On May 7, 2016 from 3-5pm students will hold an opening reception to unveil an exhibit within the Akron-Summit County Public Library’s Special Collections showcase titled The University of Akron Repurposes Akron History: Polsky’s, Quaker Square, Roadway, & St. Paul’s. The exhibition highlights the significance and value of these buildings to the University, the community, and Akron’s history. The exhibition opening is free to the public, so come visit and tell us what you think! We ask you to participate in the conversation of preservation  and the adaptive reuse of these historical buildings.  Their continued use and/or demolition shapes our future not just as students, but as members of this community.

This exhibit opens during with May’s Akron Art Walk and will be available for viewing during the Akron-Summit County Public Library, Main Library (60 S. High Street, Akron, OH 44326) from May 7 through August 21, 2016. You can visit during regular library hours.

[This exhibit is designed and installed by students participating in the Museums and Archives certificate program run by the Institute of Human Science and Culture (IHSC) at the Drs. Nicholas & Dorothy Cummings Center for the History of Psychology (CCHP). For more information about enrolling in the program, please contact Dr. Jodi Kearns, jkearns@uakron.edu.]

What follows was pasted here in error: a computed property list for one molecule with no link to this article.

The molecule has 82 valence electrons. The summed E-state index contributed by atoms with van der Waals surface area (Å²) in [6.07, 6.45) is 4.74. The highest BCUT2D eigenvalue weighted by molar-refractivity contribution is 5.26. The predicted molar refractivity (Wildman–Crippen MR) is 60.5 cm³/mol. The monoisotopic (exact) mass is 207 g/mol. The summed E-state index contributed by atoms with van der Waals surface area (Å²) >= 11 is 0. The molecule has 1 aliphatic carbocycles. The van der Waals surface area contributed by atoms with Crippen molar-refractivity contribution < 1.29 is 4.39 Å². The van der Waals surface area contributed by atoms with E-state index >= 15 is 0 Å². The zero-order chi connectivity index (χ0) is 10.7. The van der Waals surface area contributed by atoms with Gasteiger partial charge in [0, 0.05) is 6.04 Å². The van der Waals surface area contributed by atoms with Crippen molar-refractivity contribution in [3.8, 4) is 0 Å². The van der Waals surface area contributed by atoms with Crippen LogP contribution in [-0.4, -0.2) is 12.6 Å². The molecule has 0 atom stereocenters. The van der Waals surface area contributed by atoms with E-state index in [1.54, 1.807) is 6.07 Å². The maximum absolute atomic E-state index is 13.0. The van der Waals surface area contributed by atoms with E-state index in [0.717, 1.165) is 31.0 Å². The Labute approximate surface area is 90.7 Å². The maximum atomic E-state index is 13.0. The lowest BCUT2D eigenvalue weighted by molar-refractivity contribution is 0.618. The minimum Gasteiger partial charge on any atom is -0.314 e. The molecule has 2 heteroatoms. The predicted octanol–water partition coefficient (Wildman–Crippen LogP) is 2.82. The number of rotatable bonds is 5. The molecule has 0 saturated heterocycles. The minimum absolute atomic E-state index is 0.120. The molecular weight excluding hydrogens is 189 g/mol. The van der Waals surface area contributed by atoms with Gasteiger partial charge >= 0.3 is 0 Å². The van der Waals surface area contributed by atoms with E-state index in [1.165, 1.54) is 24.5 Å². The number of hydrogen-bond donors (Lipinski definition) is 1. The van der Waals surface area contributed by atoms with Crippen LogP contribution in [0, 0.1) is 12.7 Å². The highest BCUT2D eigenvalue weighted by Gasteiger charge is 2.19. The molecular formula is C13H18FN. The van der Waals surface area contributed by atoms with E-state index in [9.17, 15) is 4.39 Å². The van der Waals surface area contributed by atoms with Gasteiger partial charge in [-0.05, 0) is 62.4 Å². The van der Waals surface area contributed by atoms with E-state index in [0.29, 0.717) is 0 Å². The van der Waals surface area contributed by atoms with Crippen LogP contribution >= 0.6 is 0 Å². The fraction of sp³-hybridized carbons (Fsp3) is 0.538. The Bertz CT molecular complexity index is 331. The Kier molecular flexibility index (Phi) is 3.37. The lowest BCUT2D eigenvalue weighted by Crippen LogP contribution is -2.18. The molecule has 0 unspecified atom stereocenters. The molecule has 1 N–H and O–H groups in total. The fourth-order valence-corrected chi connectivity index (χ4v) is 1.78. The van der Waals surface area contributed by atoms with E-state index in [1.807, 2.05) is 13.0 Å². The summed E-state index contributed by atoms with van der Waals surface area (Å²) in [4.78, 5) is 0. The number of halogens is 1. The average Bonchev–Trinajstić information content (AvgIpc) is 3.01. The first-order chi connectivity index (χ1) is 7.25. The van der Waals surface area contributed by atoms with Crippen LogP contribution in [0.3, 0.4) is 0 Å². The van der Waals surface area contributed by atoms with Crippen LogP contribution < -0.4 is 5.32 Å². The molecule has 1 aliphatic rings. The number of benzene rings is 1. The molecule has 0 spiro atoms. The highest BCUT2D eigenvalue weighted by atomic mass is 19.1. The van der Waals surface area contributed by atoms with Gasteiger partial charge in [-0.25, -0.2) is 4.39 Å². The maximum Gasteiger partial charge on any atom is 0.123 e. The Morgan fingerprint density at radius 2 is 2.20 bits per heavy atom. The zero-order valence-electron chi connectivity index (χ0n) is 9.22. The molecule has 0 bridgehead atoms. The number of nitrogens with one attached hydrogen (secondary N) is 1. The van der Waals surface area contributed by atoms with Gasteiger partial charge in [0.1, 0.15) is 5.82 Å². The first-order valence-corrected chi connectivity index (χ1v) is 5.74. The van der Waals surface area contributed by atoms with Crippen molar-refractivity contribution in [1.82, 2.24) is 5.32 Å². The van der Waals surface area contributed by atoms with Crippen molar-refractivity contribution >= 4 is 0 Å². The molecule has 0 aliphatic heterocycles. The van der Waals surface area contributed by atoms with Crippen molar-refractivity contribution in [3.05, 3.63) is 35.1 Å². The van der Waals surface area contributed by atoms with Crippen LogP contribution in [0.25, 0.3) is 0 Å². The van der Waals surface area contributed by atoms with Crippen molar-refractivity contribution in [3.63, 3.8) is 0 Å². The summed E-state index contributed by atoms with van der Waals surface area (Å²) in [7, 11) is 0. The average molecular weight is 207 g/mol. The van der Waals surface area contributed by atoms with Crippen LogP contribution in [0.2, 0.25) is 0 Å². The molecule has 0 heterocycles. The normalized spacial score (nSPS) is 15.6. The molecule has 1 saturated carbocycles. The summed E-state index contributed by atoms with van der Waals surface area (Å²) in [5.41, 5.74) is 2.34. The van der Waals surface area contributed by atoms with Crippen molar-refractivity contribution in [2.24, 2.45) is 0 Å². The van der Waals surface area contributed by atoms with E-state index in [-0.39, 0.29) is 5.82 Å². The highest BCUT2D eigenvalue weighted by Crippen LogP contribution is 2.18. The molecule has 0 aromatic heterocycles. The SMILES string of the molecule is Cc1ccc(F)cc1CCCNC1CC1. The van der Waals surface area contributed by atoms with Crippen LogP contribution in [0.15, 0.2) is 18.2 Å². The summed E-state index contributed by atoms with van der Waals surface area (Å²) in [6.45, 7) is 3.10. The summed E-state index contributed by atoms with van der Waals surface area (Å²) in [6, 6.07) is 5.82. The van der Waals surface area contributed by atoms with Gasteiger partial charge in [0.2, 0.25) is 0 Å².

Postcard_rev_Page_1

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-Contributed by Vanessa Facemire. 

Ever wonder what your personality says about you? Well, there’s a test for that. What about your IQ or achievement? There’s a test for that too. Would you like to be able to have someone tell you what career to choose? Well, you’re in luck because there’s a test for that too! For more than a century, psychologists have designed and administered tests and measures to assess many different kinds of human abilities and characteristics.

The history of psychological testing is long and varied. It has roots in ancient China; where the emperor instated proficiency testing on topics such as civil law and fiscal policies for public officials. From phrenology to vocational testing, scientists and practitioners have been fascinated with developing new ways to “measure the mind”. Historically, psychological tests have been used in very diverse ways across a variety of settings.